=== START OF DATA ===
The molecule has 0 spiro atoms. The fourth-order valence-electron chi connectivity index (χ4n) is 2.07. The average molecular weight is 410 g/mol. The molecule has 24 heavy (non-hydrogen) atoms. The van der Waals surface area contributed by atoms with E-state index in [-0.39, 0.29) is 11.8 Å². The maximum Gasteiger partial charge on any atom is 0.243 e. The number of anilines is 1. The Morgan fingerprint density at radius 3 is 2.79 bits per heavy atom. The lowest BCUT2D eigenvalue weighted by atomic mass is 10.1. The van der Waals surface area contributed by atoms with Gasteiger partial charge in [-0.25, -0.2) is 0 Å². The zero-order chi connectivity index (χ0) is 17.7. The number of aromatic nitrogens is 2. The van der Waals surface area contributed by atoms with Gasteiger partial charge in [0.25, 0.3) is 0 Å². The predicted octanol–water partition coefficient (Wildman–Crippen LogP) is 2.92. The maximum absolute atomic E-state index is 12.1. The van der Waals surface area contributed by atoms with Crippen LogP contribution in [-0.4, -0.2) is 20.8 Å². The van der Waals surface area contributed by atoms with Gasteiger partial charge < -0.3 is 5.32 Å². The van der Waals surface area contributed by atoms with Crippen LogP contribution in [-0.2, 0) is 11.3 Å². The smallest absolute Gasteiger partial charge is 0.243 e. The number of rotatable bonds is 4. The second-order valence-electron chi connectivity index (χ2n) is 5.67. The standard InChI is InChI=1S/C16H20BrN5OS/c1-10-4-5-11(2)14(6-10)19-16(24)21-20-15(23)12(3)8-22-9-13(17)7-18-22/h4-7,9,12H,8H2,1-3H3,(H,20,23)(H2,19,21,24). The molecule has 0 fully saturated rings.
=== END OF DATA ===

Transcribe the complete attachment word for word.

The molecule has 0 spiro atoms. The fourth-order valence-electron chi connectivity index (χ4n) is 2.07. The average molecular weight is 410 g/mol. The molecule has 24 heavy (non-hydrogen) atoms. The van der Waals surface area contributed by atoms with E-state index in [-0.39, 0.29) is 11.8 Å². The maximum Gasteiger partial charge on any atom is 0.243 e. The number of anilines is 1. The Morgan fingerprint density at radius 3 is 2.79 bits per heavy atom. The lowest BCUT2D eigenvalue weighted by atomic mass is 10.1. The van der Waals surface area contributed by atoms with Gasteiger partial charge in [-0.25, -0.2) is 0 Å². The zero-order chi connectivity index (χ0) is 17.7. The number of aromatic nitrogens is 2. The van der Waals surface area contributed by atoms with Gasteiger partial charge in [0.25, 0.3) is 0 Å². The predicted octanol–water partition coefficient (Wildman–Crippen LogP) is 2.92. The maximum absolute atomic E-state index is 12.1. The van der Waals surface area contributed by atoms with Crippen LogP contribution in [-0.4, -0.2) is 20.8 Å². The van der Waals surface area contributed by atoms with Gasteiger partial charge < -0.3 is 5.32 Å². The van der Waals surface area contributed by atoms with Crippen LogP contribution in [-0.2, 0) is 11.3 Å². The smallest absolute Gasteiger partial charge is 0.243 e. The number of rotatable bonds is 4. The second-order valence-electron chi connectivity index (χ2n) is 5.67. The standard InChI is InChI=1S/C16H20BrN5OS/c1-10-4-5-11(2)14(6-10)19-16(24)21-20-15(23)12(3)8-22-9-13(17)7-18-22/h4-7,9,12H,8H2,1-3H3,(H,20,23)(H2,19,21,24). The molecule has 0 fully saturated rings.